Editor, podcaster, meme connoisseur — UCR political scientist Kim Yi Dionne wears many hats, all with the aim of democratizing knowledge and spurring public engagement among academics
By Tess Eyrich
D idn’t do the reading for one of Kim Yi Dionne’s classes? Be prepared to come clean when she asks you to make a meme about what you (should have) read. Dionne, who joined the faculty of UCR’s Department of Political Science in 2018, has a penchant for integrating creative media projects into her curriculum — a strategy that parallels her extracurricular pursuits as a contributing editor and writer for The Monkey Cage, The Washington Post’s political science-infused blog. She is also active on Twitter (@dadakim) and launched the podcast “Ufahamu Africa” in 2017 about one of her main research focuses — life and politics in African countries. Recently, alongside two other UCR political scientists, Marissa Brookes and Jennifer Merolla, Dionne was awarded a $550,000 grant from the National Science Foundation, or NSF, to examine the impacts of public engagement, or scholars communicating beyond the academic community to reach a broader, more general audience.
Can you tell us a bit about your role with The Monkey Cage?
I’ve been a contributing editor since 2014, so while I write for the blog, most of my work is actually editing. I identify events happening in the news that people are interested in but about which there might be some unconventional takes that draw on political science research. I then think: Who’s done research that’s relevant to this news event, and could they write something for us about that? Or, sometimes I take people’s pitches and help shape them into drafts, and then provide feedback before they get published.
I also spend a lot of time training people in public engagement, and that’s a major part of my role at The Monkey Cage: identifying new talent and giving them the tools to write with some regularity or frequency. I’ve been really focused on raising funds to hold workshops to train early-career scholars on how to write for the public. So much of graduate school is about scholarly research production, which is important, but it’s often laden in jargon and inaccessible. Sometimes it’s not clear what the implications are for anyone who’s not an academic. We try to make up for that by offering presentations and guidelines, and, now, these daylong workshops where people come with an idea and leave with a draft.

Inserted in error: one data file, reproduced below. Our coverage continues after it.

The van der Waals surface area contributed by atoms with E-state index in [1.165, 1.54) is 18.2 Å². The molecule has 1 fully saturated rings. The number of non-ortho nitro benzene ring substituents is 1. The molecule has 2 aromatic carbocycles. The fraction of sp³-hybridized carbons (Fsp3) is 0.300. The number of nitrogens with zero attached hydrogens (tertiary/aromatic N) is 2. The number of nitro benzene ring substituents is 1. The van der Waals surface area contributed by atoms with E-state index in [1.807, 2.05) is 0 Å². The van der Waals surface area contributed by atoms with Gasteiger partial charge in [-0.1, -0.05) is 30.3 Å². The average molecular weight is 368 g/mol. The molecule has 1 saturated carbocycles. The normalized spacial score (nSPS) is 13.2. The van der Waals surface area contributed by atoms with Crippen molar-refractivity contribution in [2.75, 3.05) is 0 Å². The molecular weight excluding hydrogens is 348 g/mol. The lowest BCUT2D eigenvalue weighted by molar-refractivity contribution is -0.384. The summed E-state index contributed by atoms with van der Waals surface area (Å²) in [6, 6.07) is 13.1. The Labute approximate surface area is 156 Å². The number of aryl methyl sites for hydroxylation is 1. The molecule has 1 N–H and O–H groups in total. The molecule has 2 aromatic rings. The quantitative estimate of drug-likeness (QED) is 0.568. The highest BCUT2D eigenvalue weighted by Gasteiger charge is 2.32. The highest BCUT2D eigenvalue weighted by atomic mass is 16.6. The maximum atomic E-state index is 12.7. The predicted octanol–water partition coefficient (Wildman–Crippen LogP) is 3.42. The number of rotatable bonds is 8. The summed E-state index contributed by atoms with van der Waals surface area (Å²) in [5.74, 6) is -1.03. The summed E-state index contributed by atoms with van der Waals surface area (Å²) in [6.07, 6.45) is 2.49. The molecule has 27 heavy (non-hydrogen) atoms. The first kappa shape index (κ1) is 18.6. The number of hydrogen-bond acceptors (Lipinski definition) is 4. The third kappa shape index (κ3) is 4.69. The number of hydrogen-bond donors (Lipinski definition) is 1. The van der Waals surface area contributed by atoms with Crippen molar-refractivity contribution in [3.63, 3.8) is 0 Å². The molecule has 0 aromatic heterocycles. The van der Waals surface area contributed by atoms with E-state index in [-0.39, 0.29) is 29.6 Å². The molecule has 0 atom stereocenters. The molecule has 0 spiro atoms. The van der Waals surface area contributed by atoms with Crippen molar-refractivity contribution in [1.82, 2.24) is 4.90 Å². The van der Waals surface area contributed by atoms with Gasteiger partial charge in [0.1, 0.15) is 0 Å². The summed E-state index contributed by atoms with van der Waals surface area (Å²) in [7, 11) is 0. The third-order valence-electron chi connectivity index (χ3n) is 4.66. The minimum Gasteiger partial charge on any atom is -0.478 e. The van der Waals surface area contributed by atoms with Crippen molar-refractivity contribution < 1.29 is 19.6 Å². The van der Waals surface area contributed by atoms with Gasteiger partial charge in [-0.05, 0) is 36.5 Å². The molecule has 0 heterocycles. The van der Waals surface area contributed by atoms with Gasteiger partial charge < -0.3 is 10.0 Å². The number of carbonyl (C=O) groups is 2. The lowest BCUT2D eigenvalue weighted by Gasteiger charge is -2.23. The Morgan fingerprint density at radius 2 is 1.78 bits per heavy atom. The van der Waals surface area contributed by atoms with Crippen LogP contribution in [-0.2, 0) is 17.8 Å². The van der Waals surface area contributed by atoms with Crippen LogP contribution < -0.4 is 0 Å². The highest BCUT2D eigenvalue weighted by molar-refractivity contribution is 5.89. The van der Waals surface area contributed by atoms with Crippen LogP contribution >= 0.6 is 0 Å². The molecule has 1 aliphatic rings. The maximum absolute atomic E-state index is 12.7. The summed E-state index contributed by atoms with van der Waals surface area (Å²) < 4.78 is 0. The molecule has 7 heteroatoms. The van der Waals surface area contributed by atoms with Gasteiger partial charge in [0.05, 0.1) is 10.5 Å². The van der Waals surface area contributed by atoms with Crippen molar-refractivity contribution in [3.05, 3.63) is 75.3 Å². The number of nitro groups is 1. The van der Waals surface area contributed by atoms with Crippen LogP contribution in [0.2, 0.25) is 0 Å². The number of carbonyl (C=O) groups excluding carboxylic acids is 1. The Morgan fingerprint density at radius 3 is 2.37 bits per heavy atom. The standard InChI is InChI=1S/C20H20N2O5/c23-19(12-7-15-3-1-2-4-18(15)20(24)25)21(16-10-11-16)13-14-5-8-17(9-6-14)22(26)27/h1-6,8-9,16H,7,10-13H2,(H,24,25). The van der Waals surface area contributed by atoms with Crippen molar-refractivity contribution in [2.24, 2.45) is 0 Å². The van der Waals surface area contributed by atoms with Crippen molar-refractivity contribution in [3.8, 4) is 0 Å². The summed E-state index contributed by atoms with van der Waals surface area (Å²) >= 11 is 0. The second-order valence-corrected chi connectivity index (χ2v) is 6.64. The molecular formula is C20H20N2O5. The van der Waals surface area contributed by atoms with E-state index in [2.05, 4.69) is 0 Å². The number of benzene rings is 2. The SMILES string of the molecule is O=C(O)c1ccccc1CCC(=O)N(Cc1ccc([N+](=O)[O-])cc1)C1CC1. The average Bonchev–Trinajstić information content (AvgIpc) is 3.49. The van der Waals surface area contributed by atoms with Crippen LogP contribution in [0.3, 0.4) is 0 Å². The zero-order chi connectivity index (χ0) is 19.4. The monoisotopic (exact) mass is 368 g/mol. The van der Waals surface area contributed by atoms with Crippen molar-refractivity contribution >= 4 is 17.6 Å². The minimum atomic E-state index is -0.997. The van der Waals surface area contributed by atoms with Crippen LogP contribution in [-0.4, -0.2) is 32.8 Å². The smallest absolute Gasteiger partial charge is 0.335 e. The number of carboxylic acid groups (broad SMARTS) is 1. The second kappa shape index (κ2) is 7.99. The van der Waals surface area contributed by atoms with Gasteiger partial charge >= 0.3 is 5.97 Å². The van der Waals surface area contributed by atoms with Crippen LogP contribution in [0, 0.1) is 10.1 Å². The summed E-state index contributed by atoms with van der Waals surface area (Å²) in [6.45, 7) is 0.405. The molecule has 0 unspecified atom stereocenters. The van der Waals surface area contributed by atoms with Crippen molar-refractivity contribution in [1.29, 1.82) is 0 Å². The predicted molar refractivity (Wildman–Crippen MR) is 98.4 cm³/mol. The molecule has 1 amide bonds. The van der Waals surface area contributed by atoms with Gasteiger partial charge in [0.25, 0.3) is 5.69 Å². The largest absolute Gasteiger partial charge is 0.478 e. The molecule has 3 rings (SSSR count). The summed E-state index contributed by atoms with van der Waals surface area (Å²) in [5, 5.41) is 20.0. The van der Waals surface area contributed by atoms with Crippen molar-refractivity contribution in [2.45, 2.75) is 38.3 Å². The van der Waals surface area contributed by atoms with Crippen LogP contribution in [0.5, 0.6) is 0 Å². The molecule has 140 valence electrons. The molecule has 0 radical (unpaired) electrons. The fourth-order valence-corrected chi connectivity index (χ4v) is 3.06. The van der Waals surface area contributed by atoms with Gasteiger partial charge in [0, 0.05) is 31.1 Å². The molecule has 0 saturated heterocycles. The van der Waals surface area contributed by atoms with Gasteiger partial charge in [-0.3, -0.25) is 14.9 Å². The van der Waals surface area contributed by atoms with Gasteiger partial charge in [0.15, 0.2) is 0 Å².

What drives your interest in connecting research and popular media?
I’m a Californian who only had public education in California, so I feel like I owe a debt to the state and to the public that’s invested in my education and research. As academics, I think we owe it to the public to share what we’ve learned. Doing this — whether it’s microblogging on Twitter, or writing for The Monkey Cage, or podcasting — has offered me a way to share what I know with as many people who will listen.
You’ve incorporated zine-making assignments into some of your courses. What other creative projects have your students been tasked with?
The zine was a neat, hands-on activity to present research in an accessible format. It’s low stakes. No one’s getting super anxious about a zine because by nature, it’s punk-rock. It’s not supposed to be perfect, and if it’s too perfect, it’s not a good zine. Especially during the pandemic and since, our collective ability to focus seems to have decreased. The challenge it’s posed for instructors is that we have to do a little more to capture and keep our students’ attention.
Sometimes I have students make memes related to class: “You did a reading on this paper that was published in a leading journal, and maybe you thought it was boring and complicated and a little nerdy, but now I want you to make a meme about it.” It helps students communicate what they’re learning and translate it into a different language. Other assignments have been things like “make a podcast episode” or “edit a Wikipedia page.” In my elections class, I’d compile a list of historical and contemporary elections with really sparse Wikipedia pages. I’d tell students, “Your job is to look at good, reliable, evidence-based sources and fill out this page.” I’d much rather have students make things that are meaningful to themselves and others, and that refine their communication skills.
What about your upcoming NSF-funded project — how does that play into all this?
There are a lot of components, but something I’m excited about is the Minority-Serving Institution Research Academy, or MSIRA. Part of what our MSIRA fellows will learn is how to do public engagement. We’re training a whole cadre of smart, hard-working undergraduates to take political science and make it relevant to the public. As researchers, we might not even know about the best mediums for communicating ideas. What audiences are we missing when we’re not considering the tools and platforms that younger generations are engaging with? Because really, what the next generation does with our work is what’s going to determine the impact of it.